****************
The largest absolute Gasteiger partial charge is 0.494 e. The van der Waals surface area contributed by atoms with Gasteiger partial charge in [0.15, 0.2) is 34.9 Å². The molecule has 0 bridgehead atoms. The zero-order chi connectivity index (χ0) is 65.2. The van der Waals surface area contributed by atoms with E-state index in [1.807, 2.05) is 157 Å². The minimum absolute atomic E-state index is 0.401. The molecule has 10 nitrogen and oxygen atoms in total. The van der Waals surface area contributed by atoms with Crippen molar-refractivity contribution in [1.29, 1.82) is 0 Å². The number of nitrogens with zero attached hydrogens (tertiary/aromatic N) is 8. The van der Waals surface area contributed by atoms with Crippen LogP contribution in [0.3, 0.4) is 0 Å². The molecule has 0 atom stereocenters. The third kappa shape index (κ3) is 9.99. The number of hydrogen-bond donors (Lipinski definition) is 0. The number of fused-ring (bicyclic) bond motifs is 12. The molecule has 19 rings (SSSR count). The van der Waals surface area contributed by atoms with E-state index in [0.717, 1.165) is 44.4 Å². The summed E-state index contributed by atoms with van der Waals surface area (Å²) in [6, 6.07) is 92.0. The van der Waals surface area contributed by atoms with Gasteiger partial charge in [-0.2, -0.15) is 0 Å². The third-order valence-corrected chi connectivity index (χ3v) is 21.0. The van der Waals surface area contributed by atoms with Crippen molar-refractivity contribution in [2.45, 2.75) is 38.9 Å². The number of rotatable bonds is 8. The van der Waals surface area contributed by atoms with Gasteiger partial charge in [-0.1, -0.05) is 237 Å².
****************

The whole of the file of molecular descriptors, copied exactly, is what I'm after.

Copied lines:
The largest absolute Gasteiger partial charge is 0.494 e. The van der Waals surface area contributed by atoms with Gasteiger partial charge in [0.15, 0.2) is 34.9 Å². The molecule has 0 bridgehead atoms. The zero-order chi connectivity index (χ0) is 65.2. The van der Waals surface area contributed by atoms with E-state index in [1.807, 2.05) is 157 Å². The minimum absolute atomic E-state index is 0.401. The molecule has 10 nitrogen and oxygen atoms in total. The van der Waals surface area contributed by atoms with Crippen molar-refractivity contribution in [1.29, 1.82) is 0 Å². The number of nitrogens with zero attached hydrogens (tertiary/aromatic N) is 8. The van der Waals surface area contributed by atoms with Crippen LogP contribution in [0.3, 0.4) is 0 Å². The molecule has 0 atom stereocenters. The third kappa shape index (κ3) is 9.99. The number of hydrogen-bond donors (Lipinski definition) is 0. The number of fused-ring (bicyclic) bond motifs is 12. The molecule has 19 rings (SSSR count). The van der Waals surface area contributed by atoms with E-state index in [0.717, 1.165) is 44.4 Å². The summed E-state index contributed by atoms with van der Waals surface area (Å²) in [6, 6.07) is 92.0. The van der Waals surface area contributed by atoms with Gasteiger partial charge in [-0.2, -0.15) is 0 Å². The third-order valence-corrected chi connectivity index (χ3v) is 21.0. The van der Waals surface area contributed by atoms with Crippen molar-refractivity contribution in [2.45, 2.75) is 38.9 Å². The number of rotatable bonds is 8. The van der Waals surface area contributed by atoms with Gasteiger partial charge in [-0.1, -0.05) is 237 Å².